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Buying Discounted Breedings in Sire and Dam Auctions


This week I sent out 72 letters and contracts to reining stallion owners asking them to participate in the North Central Reining Horse Association Sire and Dam Auction. During the next weeks I'll be waiting anxiously for the returned contracts. The number and quality of stallions in our auction will have a big effect on our association's futurity in August. What we earn from the auction enhances our purses and our Stallion Awards which go to the owners of the Champions and Reserves in the Open and NonPro.

This is the fourth year I've run the auction, and in those years I've learned a lot about smart ways to bid and dumb mistakes people make in bidding. So in this post I'm going to give you my inside tips to help you buy smart.


First of all, let me tell you about the motives and benefits to the three parties involved in a Sire and Dam Auction (some auctions are called Stallion Auctions); the mare owner, the stallion owner, and the sponsoring organization.


The Mare Owner

When you are bidding on a stallion, you are trying to get a discounted breeding on a top stallion. When I say discounted breeding, I mean you are bidding on the breeding fee only. You are still responsible for all other fees, booking, shipping etc. Some auctions start all the stallions at half the regular fee. Others, like the NCRHA Sire and Dam auction, start most of the breedings at $500 no matter what the regular fee. Sometimes the less popular sires will sell for the minimum prices. But the more popular ones will go for almost their regular fees.  Many of the Sire and Dams that are associated with a particular show also give the mare owner a free entry in the show. For example, our association gives the mare owner a free entry in our futurity for the offspring of the breeding.


The Stallion Owner: Some Sire and Dam Auctions have Sire Awards associated with their shows. The award goes to the class winners in associated shows and is usually monetary, but sometimes winners receive the use of trailers or other equipment. But to tell you the truth, most stallion owners don't get much out of this deal. Contrary what most people believe, a donation of a breeding is not a tax write-off for the owners. At best, the donation helps the stallion owner promote his or her stallion through the auction site and associated advertising. It also helps some stallion owners by getting more foals on the ground. Of course, for the wildly popular stallions none of this applies. The owners don't really benefit from the publicity and they already have plenty of get on the ground. Many owners just see donations as a way to benefit the industry as a whole.

The Sponsoring Organization: The NCRHA recieves all the proceeds from the auction of stallion breedings. We have some expenses associated with the auction, payment to the on-line host, advertising, etc. Our organization uses the proceeds to support our annual futurity.

Now, what do you need to know before you bid?
First, of all remember what you are bidding on--the breeding fee only. Before you bid, make sure you know what the breeding fee is. If the auction lists the price as $2000 with a $500 booking or chute fee included in the price, you need to realize that you are bidding on $1500. This is where people really get in trouble and overbid. I try to break out the booking fee from the breeding fee when I list the stallion, but some owners want the booking fee included with the breeding fee. Also, really look at the additional expenses. Most booking fees are $500, but some of the high dollar stallions have booking fees of $750 to $1000, so pay attention because that can really drive up your total cost. Also, a few breeders have extra costs for donated breedings, asking for both a chute and booking fee. Canadian and Europeans will also face additional charges.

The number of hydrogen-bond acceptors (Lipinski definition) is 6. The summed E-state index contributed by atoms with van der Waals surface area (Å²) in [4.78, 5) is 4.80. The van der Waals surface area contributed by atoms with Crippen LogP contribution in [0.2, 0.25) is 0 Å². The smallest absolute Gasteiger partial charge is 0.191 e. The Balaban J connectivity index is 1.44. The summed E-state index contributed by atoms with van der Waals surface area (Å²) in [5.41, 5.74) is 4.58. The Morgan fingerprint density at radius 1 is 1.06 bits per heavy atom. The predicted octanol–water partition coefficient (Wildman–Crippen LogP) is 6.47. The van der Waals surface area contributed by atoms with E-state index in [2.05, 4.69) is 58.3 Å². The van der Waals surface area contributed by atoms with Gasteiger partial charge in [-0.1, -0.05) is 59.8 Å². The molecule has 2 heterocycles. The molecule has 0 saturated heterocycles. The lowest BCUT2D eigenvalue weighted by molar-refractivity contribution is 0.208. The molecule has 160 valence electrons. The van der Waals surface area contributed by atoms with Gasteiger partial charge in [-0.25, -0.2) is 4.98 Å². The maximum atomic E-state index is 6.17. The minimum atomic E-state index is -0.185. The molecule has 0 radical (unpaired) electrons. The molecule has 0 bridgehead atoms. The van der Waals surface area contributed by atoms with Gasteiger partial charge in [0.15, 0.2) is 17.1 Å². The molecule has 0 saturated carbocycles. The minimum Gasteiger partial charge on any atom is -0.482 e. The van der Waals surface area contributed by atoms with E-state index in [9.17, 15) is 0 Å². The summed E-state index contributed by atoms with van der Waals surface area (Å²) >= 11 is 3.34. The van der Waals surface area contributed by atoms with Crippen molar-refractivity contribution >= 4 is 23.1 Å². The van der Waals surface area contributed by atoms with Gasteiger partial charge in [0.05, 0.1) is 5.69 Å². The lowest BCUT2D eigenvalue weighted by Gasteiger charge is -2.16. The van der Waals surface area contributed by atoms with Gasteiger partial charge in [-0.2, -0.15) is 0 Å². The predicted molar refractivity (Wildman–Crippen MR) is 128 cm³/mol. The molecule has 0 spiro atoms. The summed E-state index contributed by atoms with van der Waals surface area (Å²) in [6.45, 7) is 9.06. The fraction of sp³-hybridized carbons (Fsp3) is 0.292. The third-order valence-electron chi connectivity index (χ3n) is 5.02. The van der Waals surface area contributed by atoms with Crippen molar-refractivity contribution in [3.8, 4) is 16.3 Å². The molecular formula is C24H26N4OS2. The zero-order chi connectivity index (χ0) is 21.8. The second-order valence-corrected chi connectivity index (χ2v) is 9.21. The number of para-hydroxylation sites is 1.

Second, read about the payment options. Some auctions require payment by check, cash or wire transfer. Others offer credit cards but with 3% to 5% added to the final price. This will all be listed on the auction site, so don't be surprised by the lack of credit options or the added expense for credit. Also, you should know how long you have to pay, which can range form one to three weeks. If a problem arises, contact the auction administrator immediately. I am always happy to work with someone who needs a little more time. Only twice in four years has anyone failed to pay. In one case I was able to resell the breeding, but in the other case, our association lost out.  Information on debt-beats is shared with other auctions, so if you don't pay up you will be banned from other auction sites in the future.
 
Now, for my last and most important piece of advice. Don't buy a breeding just because it's a bargain. Before you bid, make a list of the stallions that would cross well on your mare. Our site allows you to flag the horses you are interested in to keep track of them as the auction progresses. One way to stop yourself from getting carried away in the bidding, is to enter a proxy bid of the highest price you are willing to go. The proxy will automatically bid $50 over any other bid up to your limit. Also, our auction site ends the bidding on five stallions every three minutes, which allows you to have a fall back if you don't get your first choice.

Over the next six months, you'll be able to participate in many Sire and Dam Auctions. They all have slightly different foremats and regulations. Before you bid in any of them, be sure you understand what you are bidding on, how you are to bid, and how and when you are to pay. Sire and Dam Auctions are great for you and for the organization you are supporting. Remember that the stallion owners are doing both of us a favor, so be respectful of them.


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